PBS Film Series Underlined Baltimore's Rat Problem...But It Was All About RACISM

July 29th, 2019 3:57 PM

Michael Patrick Leahy at Breitbart notes the funny part of all the media outrage over President Trump's tweets about "rat-infested" Baltimore: the PBS series Independent Lens picked up a documentary in 2018 called Rat Film all about Baltimore's rats. But this wasn't about Democrats letting the city go to the pests. This was PBS, so it's about white racism. 

It's right there in the trailer, as a "Rat Rubout" technician named Edmund declares: "It ain't never been a rat problem in Baltimore. It's always been a people problem." 

PBS.org promoted the film with a New York Times review by Jeannette Catsoulis: 

“Equal parts disturbing and humorous, informative and bizarre, Rat Film is a brilliantly imaginative and formally experimental essay on how Baltimore has dealt with its rat problem and manipulated its black population.”

She continues, “[filmmaker Theo] Anthony shines as much light on racist urban planning as on ratty behavior. Lessons on residential segregation slip in quietly among oddball portraits of city residents who harbor, hunt or otherwise relate to the creatures.” 

The actual PBS airing begins with those bolded words of praise and several others from "mainstream" papers: 

-- Michael Phillips of the Chicago Tribune: "It's one of the most imaginative and provocative documentaries on any topic I've seen this year. Earlier this year the Doc10 minifestival featured Anthony's poetic (yes, poetic) triumph...His larger theme is the city of Baltimore's history of urban planning, systemic housing segregation and the desolate built environments of the African-American communities there."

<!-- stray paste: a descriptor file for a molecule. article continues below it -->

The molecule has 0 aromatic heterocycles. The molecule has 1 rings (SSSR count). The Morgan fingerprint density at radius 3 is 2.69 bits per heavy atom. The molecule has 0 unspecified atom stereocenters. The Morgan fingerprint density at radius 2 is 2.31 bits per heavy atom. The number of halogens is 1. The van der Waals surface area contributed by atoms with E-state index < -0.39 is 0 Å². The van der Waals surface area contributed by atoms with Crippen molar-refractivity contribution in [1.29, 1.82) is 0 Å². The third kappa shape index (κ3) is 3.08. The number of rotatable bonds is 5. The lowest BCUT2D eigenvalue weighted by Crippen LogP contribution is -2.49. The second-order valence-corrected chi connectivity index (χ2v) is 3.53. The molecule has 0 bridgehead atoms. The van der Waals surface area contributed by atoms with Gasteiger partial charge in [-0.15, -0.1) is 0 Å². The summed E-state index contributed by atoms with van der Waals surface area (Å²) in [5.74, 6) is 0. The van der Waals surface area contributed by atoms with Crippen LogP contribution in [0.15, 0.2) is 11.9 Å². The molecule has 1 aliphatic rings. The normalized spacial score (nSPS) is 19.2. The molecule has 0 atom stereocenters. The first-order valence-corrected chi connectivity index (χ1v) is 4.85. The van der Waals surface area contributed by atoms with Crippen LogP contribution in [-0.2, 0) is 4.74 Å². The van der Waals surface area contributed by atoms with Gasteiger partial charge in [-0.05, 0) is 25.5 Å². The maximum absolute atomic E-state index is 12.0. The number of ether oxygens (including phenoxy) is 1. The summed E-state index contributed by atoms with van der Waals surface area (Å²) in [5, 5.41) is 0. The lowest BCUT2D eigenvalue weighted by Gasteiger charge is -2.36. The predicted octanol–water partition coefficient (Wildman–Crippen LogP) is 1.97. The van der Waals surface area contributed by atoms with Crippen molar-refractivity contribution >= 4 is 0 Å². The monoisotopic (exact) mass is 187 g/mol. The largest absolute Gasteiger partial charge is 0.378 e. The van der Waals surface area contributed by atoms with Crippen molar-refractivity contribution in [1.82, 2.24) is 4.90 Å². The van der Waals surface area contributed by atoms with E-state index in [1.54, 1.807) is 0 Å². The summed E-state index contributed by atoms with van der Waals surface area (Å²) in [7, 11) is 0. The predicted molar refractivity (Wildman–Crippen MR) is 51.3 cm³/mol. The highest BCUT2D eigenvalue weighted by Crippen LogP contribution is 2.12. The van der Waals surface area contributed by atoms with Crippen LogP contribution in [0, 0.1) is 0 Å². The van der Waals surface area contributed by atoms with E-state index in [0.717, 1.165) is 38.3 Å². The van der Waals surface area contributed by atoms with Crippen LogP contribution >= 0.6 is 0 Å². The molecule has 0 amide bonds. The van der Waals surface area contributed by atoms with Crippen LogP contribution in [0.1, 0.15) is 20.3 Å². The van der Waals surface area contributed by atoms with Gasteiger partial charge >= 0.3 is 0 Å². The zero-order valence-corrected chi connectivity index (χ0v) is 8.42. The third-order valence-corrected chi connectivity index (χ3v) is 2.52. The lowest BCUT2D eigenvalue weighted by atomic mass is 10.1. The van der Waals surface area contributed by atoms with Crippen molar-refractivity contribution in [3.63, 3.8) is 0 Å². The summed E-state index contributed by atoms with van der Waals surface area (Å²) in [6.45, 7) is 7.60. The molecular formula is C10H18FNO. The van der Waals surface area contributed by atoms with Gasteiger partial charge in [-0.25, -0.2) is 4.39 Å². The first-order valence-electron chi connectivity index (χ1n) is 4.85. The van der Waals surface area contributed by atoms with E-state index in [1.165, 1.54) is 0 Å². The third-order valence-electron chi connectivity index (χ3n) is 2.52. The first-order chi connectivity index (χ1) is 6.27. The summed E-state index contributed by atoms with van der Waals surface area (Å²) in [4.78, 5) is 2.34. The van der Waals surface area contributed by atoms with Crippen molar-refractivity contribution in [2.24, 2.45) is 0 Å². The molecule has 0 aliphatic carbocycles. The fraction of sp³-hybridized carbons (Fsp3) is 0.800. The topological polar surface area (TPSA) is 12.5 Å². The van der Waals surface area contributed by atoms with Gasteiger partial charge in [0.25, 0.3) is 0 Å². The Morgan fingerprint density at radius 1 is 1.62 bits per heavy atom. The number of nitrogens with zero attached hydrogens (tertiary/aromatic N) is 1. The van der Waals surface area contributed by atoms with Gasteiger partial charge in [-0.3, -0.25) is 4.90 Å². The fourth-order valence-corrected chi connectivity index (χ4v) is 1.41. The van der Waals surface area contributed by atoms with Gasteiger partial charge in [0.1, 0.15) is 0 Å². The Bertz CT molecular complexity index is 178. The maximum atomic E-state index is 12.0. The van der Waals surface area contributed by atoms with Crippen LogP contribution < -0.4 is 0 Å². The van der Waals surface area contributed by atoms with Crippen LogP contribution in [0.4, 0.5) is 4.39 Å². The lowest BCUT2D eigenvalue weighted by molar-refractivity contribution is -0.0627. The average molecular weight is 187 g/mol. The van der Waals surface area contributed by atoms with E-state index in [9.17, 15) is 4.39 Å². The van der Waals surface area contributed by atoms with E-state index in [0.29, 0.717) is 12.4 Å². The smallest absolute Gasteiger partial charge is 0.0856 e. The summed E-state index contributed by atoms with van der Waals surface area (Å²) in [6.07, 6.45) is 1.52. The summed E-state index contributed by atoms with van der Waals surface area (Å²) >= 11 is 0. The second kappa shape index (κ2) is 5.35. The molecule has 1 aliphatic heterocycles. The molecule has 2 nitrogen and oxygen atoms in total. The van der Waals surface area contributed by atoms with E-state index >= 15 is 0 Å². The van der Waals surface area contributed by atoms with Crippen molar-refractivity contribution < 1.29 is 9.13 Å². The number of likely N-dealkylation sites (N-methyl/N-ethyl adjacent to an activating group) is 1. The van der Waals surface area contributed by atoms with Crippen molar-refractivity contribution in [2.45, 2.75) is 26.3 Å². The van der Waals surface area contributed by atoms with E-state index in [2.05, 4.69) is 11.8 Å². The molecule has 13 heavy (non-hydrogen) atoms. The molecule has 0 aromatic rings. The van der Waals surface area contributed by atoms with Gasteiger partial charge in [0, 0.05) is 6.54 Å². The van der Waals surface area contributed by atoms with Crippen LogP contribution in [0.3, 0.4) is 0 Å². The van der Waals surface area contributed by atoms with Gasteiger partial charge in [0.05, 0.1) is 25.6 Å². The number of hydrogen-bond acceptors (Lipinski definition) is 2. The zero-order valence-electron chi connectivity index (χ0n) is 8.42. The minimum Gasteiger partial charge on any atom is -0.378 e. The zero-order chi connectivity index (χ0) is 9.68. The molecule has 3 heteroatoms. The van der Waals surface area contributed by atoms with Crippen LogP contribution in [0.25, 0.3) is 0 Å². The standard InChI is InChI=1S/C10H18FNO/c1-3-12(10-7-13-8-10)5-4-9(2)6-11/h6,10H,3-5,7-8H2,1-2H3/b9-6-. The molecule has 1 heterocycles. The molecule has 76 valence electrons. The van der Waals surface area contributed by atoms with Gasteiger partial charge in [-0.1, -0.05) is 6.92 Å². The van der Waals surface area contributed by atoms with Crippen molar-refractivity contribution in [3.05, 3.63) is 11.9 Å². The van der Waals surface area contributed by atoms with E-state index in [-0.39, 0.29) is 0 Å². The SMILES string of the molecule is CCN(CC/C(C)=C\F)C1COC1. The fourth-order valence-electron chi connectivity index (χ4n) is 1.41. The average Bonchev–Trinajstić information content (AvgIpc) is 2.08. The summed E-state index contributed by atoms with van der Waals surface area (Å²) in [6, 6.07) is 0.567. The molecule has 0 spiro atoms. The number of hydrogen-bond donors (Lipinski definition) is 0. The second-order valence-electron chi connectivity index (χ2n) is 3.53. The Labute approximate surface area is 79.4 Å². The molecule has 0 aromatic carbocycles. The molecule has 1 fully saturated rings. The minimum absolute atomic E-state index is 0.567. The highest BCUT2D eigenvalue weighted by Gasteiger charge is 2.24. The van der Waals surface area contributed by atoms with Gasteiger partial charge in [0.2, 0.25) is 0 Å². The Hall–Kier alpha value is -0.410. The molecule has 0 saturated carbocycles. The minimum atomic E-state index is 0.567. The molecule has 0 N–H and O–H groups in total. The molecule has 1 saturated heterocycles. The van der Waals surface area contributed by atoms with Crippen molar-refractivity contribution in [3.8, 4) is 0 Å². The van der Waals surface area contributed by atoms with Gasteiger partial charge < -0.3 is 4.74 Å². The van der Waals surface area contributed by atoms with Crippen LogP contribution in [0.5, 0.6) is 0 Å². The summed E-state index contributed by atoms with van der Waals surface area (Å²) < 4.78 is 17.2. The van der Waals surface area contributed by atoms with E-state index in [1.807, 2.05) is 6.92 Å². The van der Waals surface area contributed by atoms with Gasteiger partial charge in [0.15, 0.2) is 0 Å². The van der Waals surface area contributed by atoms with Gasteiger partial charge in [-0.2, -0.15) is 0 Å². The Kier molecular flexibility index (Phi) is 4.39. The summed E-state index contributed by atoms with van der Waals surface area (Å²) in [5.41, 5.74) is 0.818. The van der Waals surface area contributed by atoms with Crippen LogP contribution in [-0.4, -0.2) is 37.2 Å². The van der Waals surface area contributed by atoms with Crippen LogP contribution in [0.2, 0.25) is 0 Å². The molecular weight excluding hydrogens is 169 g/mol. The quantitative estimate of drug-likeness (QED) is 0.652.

-- Sheri Linden in the Los Angeles Times: "Urban planners, philosopher rat catchers and biological warfare all figure in this electrifying cinematic essay."

PBS asked Anthony if anything surprised him while making his film on rats: "I wouldn’t call it surprising necessarily, but the ways in which all of these seemingly different moments in history—pest control, eugenics, urban planning—seemed to dovetail in the same institutions and ideologies was certainly unexpected."

Late in the film, Anthony explained that in 1937, city officials secretly made a "Residential Security" map, putting desirable neighborhoods in blue and green, and undesirable neighborhoods in yellow and red. Then, a female narrator breaks out statistics, showing how in 2015 (under Obama, not Trump), the worst neighborhoods for arrests, vacant homes, poverty, unemployment, and life expectancy are still 1937's yellow and red neighborhoods -- which apparently illustrates persistent racism: 

The political reality that Baltimore has been ruled by Democrat mayors since 1967, and in recent decades by a line of black Democrats? Not mentioned.